The Caribbean’s climate change was prevalent when Hurricane Irma, Jose and Maria barrelled through the Caribbean in September 2017. We saw four hurricanes in the Atlantic Ocean in three weeks, more than ever recorded in history.
One of these being Irma the strongest hurricane in the Atlantic Ocean with wind speeds of over 185mph for the longest sustained period.
With climate change experts advocating that though hurricanes are unpredictable natural disasters they are made even worse due to the rising temperatures of our planet.
The level of destruction seen during those few weeks in Houston after Harvey, in Barbuda, Antigua, Anguilla, St. Maarten, BVI, Puerto Rico, Cuba, the Bahamas and the state of Florida after Irma, Jose and Maria is unprecedented.
Our hearts go out to these countries who are trying to pick up the pieces and are beginning to rebuild their lives from scratch after such a horrific tragedy.
Ronald Sanders, an Ambassador to the USA for Antigua and Barbuda when recounting the devastation in Barbuda said, “We believe climate change is here to stay — it’s a reality, despite all of the naysayers,” he says.
“We know that these things have occurred because of the profligacy of the countries that are rich and have abused the system. We, unfortunately, who contribute less than naught point naught percent of pollution of the world’s atmosphere, are the world’s greatest victims.”
This is just one of many examples over the past few weeks where those who have witnessed these devastating hurricanes have brought up the contributing factor of Climate Change.
Climate Change Crash course
Climate change is the phenomenon that the temperature of the earth is increasing, more than it naturally would (based on historical trends).
This increase in temperature is attributed to the drastic increase of greenhouse gases in the atmosphere (seen in the graph below from Nasa showing the level of carbon dioxide in the atmosphere).
These gases such as carbon dioxide trap the heat from the sun and cause the atmospheric temperatures and sea temperatures to rise. This results in the melting of the ice caps and rising sea levels and causes extreme weather conditions.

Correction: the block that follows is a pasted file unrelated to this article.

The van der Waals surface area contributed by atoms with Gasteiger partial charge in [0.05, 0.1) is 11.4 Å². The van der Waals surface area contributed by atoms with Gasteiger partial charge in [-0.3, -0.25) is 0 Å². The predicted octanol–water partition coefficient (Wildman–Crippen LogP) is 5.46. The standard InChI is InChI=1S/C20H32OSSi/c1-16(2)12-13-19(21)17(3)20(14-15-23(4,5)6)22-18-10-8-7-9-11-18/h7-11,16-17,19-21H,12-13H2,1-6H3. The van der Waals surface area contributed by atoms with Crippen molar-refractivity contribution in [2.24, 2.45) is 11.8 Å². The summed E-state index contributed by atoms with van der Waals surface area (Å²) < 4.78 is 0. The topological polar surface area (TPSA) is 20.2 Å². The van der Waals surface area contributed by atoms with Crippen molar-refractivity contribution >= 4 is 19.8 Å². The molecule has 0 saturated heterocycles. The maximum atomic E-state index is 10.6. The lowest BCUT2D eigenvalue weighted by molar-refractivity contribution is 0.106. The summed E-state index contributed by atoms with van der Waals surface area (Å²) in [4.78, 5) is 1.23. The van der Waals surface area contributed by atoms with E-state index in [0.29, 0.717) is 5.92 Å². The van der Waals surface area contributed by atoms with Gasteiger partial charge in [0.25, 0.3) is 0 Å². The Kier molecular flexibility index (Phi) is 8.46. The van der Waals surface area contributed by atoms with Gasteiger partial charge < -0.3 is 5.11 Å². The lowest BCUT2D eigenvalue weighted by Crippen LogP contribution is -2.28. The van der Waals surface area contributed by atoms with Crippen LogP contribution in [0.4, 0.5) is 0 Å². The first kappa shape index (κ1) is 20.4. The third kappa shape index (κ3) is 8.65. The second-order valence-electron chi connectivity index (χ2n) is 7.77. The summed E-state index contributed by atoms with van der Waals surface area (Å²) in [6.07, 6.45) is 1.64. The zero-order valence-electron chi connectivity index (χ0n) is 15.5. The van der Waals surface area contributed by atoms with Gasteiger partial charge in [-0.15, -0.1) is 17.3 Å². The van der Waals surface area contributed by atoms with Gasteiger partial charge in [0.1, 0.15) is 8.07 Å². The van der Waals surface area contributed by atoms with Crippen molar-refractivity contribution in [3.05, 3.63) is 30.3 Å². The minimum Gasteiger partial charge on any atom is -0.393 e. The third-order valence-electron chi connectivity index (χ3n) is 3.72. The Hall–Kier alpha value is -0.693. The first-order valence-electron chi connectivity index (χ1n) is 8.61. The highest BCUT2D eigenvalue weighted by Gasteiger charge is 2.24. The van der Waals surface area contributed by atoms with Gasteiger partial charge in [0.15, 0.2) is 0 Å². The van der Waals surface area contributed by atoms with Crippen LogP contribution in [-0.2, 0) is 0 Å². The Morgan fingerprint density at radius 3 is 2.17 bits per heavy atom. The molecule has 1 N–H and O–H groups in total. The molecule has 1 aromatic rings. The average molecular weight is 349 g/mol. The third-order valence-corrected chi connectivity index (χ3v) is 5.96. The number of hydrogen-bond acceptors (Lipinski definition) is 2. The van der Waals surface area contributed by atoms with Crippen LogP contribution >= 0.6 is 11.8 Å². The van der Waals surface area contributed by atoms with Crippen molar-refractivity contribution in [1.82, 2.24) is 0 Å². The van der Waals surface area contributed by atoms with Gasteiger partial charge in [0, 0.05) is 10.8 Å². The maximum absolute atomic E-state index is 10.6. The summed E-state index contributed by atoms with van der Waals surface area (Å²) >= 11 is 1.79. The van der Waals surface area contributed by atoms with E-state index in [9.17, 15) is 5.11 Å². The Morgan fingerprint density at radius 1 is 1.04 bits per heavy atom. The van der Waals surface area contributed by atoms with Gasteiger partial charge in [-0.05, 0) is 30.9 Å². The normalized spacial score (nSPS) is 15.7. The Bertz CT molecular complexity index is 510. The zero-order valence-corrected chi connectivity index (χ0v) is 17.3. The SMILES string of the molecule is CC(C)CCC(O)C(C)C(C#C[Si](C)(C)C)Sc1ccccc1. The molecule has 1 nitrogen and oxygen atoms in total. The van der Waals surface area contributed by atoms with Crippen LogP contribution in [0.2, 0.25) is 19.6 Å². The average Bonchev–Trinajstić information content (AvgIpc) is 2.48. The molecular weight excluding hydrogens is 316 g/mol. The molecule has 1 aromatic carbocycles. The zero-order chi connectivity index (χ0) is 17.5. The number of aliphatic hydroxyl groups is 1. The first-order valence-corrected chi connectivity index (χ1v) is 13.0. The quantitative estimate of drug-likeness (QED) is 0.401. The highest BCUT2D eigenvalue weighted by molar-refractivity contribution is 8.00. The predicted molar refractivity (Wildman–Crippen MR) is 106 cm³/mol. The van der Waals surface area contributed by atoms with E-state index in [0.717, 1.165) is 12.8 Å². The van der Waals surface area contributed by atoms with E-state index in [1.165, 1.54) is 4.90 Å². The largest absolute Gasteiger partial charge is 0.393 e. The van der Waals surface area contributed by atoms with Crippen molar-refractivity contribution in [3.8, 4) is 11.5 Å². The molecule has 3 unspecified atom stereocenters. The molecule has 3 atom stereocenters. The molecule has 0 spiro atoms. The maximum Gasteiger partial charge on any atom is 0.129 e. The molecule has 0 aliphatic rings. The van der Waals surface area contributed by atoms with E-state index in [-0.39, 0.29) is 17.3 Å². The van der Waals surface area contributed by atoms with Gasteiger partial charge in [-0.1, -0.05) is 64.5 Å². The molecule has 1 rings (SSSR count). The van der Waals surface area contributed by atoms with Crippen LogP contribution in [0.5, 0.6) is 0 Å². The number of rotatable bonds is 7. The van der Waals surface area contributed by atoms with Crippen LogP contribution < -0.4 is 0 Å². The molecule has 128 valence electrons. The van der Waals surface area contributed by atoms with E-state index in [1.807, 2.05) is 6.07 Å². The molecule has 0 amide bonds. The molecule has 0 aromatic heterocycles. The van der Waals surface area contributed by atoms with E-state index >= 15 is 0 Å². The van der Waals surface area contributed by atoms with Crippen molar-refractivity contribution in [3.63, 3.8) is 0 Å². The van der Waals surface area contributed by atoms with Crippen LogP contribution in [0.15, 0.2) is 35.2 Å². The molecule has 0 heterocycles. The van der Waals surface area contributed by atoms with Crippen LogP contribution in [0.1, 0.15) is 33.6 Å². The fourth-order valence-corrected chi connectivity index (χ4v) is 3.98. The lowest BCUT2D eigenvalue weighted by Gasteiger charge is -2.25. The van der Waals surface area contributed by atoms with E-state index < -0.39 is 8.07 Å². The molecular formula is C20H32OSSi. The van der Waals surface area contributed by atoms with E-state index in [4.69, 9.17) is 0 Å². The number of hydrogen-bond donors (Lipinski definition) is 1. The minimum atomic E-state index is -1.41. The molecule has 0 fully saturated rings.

This we have seen first-hand over the past few weeks with four hurricanes in three weeks in the Atlantic Ocean and the Caribbean Sea. Climate change is labeled as controversial despite 95% of climate scientists supporting the view that this phenomenon is caused by humans.
Due to the industrial revolution and large shifts in societies in the USA, UK, and China for example from agricultural to manufacturing based societies have resulted in large volumes of pollution and carbon dioxide in the atmosphere.
“The waters of the Gulf of Mexico are about 1.5 degrees warmer above what they were from 1980-2010,” Sir Brian Hoskins from the Grantham Institute for Climate Change indicated.
This posing even greater threats to the Caribbean as we know that hurricanes are weather systems that strengthen over warm seas as this allows for the weather system to absorb more moisture and cause more destruction.
It seems insensitive to talk about anything other than the devastating human impact of these hurricanes. Climate change seems trivial at a time like this when many of our Caribbean neighbours do not have a roof over their heads.
But Irma was the most devastating hurricane recorded to date in the Atlantic. We must ask ourselves will there be more like this in years to come? Will they get stronger or more frequent, or both?
Keep checking the newspapers, Facebook and Twitter feed for information about donations going out to these islands. This is a great way for you to make a huge difference to the lives of those affected (and clear out that cupboard you have been meaning to get to all summer).
These people have a long road ahead and as they assess the magnitude of the damage over the next few weeks, other ways in which we can help will come to light. We must do everything we can to help those affected.
While being aware of the extreme effects of Climate Change and ways in which we can reduce our carbon emissions. In the meantime, establishing hurricane preparation strategies making the islands in the Caribbean more resilient and equipped for these natural disasters.